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People living alone more at risk in freezing weather, chief nurse says

Freezing winter weather poses a lethal risk for people who live alone, says England's chief nursing officer Jane Cummings, who is encouraging people to keep an eye on elderly relatives and neighbours


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Freezing winter weather poses a lethal risk for vulnerable people who are alone or isolated, England's chief nursing officer Jane Cummings says.

Professor Cummings said lives could be saved by people checking in on the vulnerable, including older relatives.

NHS England warned that the combination of isolation and cold weather had a 'real impact' on already stretched health services.

The warning follows the coldest night in the UK this year, when temperatures plunged to minus 13C in Shropshire on Tuesday night.

Life-threatening impact

Professor Cummings said: 'Loneliness has a devastating and life-threatening impact on people of all ages.

'For vulnerable groups, social isolation combined with the health dangers of colder weather, is a lethal combination.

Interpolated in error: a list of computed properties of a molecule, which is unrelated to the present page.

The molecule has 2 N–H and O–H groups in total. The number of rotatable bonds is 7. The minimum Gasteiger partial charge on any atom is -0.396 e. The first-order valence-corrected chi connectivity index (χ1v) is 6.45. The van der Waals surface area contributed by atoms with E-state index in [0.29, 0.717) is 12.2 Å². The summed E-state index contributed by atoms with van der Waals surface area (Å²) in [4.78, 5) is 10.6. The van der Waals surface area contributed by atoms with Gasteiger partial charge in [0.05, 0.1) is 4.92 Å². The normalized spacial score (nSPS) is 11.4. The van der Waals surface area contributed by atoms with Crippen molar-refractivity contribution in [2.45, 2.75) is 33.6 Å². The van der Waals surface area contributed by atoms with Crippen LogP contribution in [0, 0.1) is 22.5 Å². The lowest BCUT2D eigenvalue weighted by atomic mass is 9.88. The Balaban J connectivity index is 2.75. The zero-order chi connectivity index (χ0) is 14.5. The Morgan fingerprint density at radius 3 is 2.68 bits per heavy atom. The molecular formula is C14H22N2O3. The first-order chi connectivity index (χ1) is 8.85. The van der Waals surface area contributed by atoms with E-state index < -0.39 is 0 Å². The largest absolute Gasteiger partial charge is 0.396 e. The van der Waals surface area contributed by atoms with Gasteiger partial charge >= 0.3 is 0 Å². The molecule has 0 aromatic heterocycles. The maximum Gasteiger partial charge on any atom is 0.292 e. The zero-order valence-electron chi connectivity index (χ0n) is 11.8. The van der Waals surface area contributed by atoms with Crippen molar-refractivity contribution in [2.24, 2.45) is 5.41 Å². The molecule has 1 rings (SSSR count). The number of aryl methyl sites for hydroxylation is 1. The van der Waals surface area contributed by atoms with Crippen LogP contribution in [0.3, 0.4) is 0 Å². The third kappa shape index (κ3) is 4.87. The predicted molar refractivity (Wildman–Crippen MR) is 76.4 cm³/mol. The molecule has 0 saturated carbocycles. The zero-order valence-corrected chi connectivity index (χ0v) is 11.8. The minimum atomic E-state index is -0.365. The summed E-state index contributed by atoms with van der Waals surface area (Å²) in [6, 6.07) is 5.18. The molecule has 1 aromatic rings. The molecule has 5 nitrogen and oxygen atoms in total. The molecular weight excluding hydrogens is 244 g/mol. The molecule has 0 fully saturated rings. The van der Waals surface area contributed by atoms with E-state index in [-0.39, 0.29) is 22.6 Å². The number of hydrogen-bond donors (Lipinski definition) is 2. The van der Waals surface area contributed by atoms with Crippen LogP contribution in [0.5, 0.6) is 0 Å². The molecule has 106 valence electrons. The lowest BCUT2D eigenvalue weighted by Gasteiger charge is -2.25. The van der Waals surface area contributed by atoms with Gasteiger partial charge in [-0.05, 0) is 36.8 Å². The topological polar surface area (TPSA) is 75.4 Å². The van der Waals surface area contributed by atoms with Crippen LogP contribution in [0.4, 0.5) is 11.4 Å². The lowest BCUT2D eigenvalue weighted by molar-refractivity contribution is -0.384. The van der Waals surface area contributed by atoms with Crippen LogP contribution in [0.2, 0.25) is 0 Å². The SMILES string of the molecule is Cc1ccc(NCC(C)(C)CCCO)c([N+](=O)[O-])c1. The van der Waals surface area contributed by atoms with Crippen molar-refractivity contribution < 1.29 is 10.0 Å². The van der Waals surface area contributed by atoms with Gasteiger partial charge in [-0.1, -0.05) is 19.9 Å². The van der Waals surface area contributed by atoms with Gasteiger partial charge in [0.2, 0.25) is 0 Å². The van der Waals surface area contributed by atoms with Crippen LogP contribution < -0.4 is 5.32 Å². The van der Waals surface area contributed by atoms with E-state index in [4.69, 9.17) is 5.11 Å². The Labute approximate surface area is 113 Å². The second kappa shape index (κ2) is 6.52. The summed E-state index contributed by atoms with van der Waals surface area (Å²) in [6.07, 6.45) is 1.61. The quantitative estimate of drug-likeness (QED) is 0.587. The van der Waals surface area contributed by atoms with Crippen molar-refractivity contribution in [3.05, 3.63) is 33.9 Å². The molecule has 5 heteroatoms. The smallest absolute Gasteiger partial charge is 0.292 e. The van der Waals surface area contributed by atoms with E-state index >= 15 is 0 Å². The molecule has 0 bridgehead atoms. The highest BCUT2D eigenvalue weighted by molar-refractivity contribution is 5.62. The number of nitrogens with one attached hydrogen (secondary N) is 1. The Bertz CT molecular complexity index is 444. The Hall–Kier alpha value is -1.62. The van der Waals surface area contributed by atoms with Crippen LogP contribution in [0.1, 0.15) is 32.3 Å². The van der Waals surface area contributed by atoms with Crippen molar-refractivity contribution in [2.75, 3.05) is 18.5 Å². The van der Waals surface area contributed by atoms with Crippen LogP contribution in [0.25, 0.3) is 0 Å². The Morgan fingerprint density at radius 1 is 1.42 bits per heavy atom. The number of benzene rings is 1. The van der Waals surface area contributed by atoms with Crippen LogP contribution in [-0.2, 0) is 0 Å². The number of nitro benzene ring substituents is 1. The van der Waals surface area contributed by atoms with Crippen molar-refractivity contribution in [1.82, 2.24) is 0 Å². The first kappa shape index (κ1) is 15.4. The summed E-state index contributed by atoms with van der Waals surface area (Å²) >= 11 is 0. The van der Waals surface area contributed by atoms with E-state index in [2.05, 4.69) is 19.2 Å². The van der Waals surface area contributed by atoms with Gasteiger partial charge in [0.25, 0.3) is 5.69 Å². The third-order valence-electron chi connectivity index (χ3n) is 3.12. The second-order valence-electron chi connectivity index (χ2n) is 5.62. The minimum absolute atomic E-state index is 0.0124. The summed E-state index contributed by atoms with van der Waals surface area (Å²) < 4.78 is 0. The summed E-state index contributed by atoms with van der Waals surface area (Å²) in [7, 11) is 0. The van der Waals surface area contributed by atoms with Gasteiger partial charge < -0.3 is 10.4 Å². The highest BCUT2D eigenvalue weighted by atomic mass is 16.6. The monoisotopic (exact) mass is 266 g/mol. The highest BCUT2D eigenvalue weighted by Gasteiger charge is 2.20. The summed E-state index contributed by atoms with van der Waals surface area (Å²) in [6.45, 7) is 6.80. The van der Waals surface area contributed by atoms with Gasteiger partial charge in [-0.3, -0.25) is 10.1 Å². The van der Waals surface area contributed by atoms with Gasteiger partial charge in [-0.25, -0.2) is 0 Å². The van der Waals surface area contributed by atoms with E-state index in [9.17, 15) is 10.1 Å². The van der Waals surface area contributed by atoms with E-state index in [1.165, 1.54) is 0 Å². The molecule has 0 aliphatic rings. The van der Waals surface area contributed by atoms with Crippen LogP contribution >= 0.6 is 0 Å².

'NHS staff see firsthand the consequences of loneliness, from dealing with life-threatening and serious illness to offering a lifeline to those simply wanting a see a friendly face.

'We can all take steps to alleviate loneliness by looking out for family, friends and neighbours. These simple acts of companionship could be life-saving.'

Risk of premature death

The health service said evidence showed feeling isolated increased the risk of premature death by around a third, with heart attacks increasing after a cold snap and accounting for 40% of excess winter deaths.

Research for the NHS Stay Well this Winter campaign found 56% of people aged between 18 and 74 would like to visit older relatives, friends and neighbours more often and 42% said they plan to make it a New Year's resolution.

Two in five people aged 70 to 80 surveyed said it helped to have someone assist them with everyday tasks, the weekly shop, picking up medicines and getting to the doctor.

Social epidemic

MPs Seema Kennedy and Rachel Reeves, who head the Jo Cox Loneliness Commission, set up to continue the work of the murdered Labour MP, said: 'The evidence of the impact of loneliness on people's health and well-being is now overwhelming and we are delighted that NHS England are today supporting the need for all of us to look at what we can do to minimise it.

'Loneliness is no longer just a personal misfortune but has grown into a social epidemic.

'If we can tackle it effectively we can make Britain not just a happier but also a healthier country in which to live.'


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